When we feel reduced autonomy (like when we are being micromanaged) it can generate a threat response. An ideal environment is one of structured independence which balances certainty of boundaries with the need for autonomy. Co-creation of goals and objectives can help in creating that ideal environment.


We are wired to naturally view strangers and new people as potential threats, especially if we perceive the person as different from us. As we start to recognize former strangers as friends, Oxytocin is generated and trust and empathy are developed.

We are social beings so social interaction and inclusion are very important for maximum performance. Encourage your people to form groups around related interests. Host regular breakfasts or lunches as a way for your people to mingle and interact. Only after people feel related and included will a culture of collaboration and certainty blossom.


Like status, we perceive fairness in relative terms. We are actually more satisfied with a fair exchange of a minimal reward then we are with an unfair exchange of a substantial reward. Playing favorites is an example of lack of fairness that can generate a threat response (if you don’t believe me, watch the following video –

Transparency and open communication can help perceptions of fairness. Ensure your people feel equal and encouraged to contribute regardless of the title they have.

Applying the SCARF Model

A recent client experience may help clarify some of these concepts. I work with a leadership team at a company whose owner is experiencing some health issues. At a recent meeting, the team was experiencing some frustrations. It was clear they felt threatened in three different social qualities: certainty, relatedness, and autonomy.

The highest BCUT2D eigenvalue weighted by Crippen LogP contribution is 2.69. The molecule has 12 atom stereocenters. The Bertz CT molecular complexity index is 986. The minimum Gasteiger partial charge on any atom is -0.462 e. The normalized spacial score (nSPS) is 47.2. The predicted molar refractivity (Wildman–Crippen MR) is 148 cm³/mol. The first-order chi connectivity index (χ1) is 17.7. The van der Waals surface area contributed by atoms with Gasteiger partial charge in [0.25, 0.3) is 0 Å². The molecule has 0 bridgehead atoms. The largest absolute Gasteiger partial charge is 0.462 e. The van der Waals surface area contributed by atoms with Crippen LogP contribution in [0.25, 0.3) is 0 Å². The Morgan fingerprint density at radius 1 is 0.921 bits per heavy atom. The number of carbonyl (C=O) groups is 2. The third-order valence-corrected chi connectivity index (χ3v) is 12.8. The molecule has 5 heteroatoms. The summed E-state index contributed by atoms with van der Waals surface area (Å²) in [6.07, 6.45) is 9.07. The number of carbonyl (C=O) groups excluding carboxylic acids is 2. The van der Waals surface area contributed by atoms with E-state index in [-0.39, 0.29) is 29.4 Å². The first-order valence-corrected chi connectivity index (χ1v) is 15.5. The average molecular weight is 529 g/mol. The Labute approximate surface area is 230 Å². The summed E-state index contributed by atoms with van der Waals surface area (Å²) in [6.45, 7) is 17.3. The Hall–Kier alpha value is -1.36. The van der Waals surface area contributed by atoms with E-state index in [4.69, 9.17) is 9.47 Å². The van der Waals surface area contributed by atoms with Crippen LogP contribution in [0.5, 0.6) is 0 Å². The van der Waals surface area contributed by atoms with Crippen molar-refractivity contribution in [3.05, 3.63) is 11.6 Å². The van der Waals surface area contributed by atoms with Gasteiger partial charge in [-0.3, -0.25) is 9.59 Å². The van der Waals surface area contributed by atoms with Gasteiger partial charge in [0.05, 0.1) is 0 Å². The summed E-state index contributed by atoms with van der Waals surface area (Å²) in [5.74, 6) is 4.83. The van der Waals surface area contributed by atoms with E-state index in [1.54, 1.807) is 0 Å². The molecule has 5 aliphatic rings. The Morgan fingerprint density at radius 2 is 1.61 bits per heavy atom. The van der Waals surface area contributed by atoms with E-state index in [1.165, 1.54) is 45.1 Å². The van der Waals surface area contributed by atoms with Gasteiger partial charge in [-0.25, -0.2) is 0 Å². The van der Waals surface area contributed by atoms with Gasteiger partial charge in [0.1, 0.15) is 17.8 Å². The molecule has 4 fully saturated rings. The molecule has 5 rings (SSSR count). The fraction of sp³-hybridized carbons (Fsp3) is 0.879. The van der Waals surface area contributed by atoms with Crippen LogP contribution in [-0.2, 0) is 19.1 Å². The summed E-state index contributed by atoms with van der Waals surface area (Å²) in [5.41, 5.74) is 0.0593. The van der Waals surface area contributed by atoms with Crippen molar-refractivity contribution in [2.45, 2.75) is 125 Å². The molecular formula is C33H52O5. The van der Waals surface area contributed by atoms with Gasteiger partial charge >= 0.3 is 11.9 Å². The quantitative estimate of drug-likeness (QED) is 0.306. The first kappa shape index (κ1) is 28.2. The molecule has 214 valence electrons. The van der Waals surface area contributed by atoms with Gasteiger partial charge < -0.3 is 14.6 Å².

It was evident that the team was feeling some uncertainty (in the future of the company and their own careers) due to the owner’s health situation. They are a very close-knit team that cares about each other, so relatedness probably factored in as well. It was a time where more autonomy was needed. They needed to get on the same page about their objectives and how to complete them while juggling this setback.

It was a simple solution once everything was laid out on the table. An open and honest discussion helped them better understand what was going on and they could move forward together as a team.


The Entrepreneurial Operating System (EOS©) and its tools are very helpful in addressing the issues laid out in the SCARF model.

The Accountability Chart emphasizes accountability over titles or levels, thereby helping clarify status and establishing certainty and fairness. The Vision Traction Organizer©(V/TO) clearly lays out a more certain future and plans for the organization. Regular team meetings which are positioned as peer-to-peer regardless of the actual “levels” in the room help with relatedness and fairness. An emphasis on managers as coaches who do not micromanage helps address autonomy. Frequent, open and honest 2-way communication at all levels promotes fairness.

Understanding the principles of the SCARF model and using a business operating system that addresses these five social qualities will help you create a high-performance organization.